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Air Force reserves contend with high op tempo, old planes

The Air Force Reserve components are ready to serve the nation, but need to retain their identity as a part-time force to allow airmen to fulfill their requirements to civilian jobs and family, Reserve leaders said.

"A lot of our drill status guardsmen have to balance the life of the Guard versus their civilian employment versus what they do with their families — not counting having any personal time for themselves," said Lt. Gen. Stanley Clarke, Air National Guard director.

"We just have to be careful to balance that we don't break faith with employers and families by the level of commitment we do," he said. "My job is to make sure that we don't overcommit and to make sure that we're harnessing the resources necessary to fulfill the obligations that we signed up for."

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Clarke said he doesn't want to lose the Guard's identity as a volunteer part-time force.

"I'm a little hesitant to say, 'Give us more, we'll do more,'" he said. "In times of combat, there's no question: You need to mobilize, you mobilize as many Guardsmen as you want, to do something on behalf of the nation. But in phases of operations where it's more like theater security cooperation, you can dial that back a little bit and still do it effectively."

But with the Air Force engaged against the Islamic State group, Clarke is concerned about the high pace of operations.

"Every time we turn around and ask the commanders out there to produce more, they tend to pull it together and make it happen," Clarke said. "They're doing it on the backs of the airmen, but the airmen I think are happy that they're able to do that level of support. Can we sustain it over the long term? That's a great question. That's going to be a hard one to answer. ... The threats that we see out there across the world, the burden of sequestration, are going to continue to keep us engaged in a heavy way."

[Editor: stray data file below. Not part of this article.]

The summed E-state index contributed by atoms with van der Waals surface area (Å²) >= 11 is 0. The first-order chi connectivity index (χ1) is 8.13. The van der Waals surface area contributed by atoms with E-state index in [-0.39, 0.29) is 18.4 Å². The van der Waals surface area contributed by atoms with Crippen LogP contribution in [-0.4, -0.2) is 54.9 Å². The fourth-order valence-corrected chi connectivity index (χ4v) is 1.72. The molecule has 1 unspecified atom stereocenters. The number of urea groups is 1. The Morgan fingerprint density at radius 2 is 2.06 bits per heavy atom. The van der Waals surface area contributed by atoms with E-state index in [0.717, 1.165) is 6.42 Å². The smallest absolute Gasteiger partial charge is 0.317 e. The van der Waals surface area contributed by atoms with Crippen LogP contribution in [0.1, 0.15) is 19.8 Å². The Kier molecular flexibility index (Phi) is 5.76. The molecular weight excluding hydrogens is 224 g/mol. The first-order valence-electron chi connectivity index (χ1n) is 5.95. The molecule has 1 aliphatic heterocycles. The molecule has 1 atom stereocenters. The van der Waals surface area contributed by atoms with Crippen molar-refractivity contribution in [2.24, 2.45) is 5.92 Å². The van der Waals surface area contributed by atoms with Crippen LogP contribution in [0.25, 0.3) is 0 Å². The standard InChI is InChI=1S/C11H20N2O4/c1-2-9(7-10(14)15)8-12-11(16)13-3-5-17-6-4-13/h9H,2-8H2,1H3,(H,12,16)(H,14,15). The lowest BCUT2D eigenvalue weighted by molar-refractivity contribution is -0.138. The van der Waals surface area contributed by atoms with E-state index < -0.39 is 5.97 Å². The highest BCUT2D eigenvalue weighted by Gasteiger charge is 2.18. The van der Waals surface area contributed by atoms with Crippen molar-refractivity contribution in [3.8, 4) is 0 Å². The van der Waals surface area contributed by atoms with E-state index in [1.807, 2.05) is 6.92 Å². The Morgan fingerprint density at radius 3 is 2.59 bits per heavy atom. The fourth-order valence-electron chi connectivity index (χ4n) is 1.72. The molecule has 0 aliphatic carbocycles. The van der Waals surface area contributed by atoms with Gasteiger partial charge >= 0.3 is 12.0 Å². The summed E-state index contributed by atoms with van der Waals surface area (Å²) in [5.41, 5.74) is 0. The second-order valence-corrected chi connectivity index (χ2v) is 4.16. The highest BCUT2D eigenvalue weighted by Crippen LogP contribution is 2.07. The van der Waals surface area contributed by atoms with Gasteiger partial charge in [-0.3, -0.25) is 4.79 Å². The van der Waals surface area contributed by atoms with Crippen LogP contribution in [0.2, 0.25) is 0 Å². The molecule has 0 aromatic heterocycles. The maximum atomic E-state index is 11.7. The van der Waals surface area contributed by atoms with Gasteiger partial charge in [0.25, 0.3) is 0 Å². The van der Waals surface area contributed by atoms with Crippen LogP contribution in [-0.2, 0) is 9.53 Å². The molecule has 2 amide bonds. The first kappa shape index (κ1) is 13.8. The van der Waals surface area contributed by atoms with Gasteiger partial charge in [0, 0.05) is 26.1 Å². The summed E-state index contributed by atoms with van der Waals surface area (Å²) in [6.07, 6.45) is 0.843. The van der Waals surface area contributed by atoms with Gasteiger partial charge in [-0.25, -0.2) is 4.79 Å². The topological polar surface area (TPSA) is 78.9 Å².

Lt. Gen. James Jackson, head of Air Force Reserve Command, said Reserve components present unique challenges and advantages for the Pentagon.

"Over 50 percent of our folks don't live near the base that they're assigned to, so we've got to be able to reach out and into communities to make sure they feel connected," Jackson said, adding that the Internet and apps help that communication.

And while Reserve members are always ready to serve, Jackson said, the fact that they are part-time can free up resources for the Air Force.

When reservists and guardsmen aren't on active assignment, "you're not paying for retirement, you're not paying for retirement annuity, you're not paying for medical care, you're not paying for a lot of things that a full-time member has to have paid for them," Jackson said. "That's where it's a huge benefit to our Air Force to have a part time component or two like we have now. ... You can use that to your advantage: Use it when you need it, and then don't use it when you don't need it."

But Jackson is also concerned about the aging aircraft fleet used by the Reserve and Guard.

"All of our HC-130s in support of combat search and rescue, they're all grounded right now," he said. "We've got six of them at Patrick Air Force Base, they're all grounded due to corrosion that we've found. For this particular mission set, we have no aircraft right now. They have to go into depot. It's going to be six to eight months to fix if we can repair them. That's just an indicator of how an old fleet is actually more expensive than buying new C-130Js."

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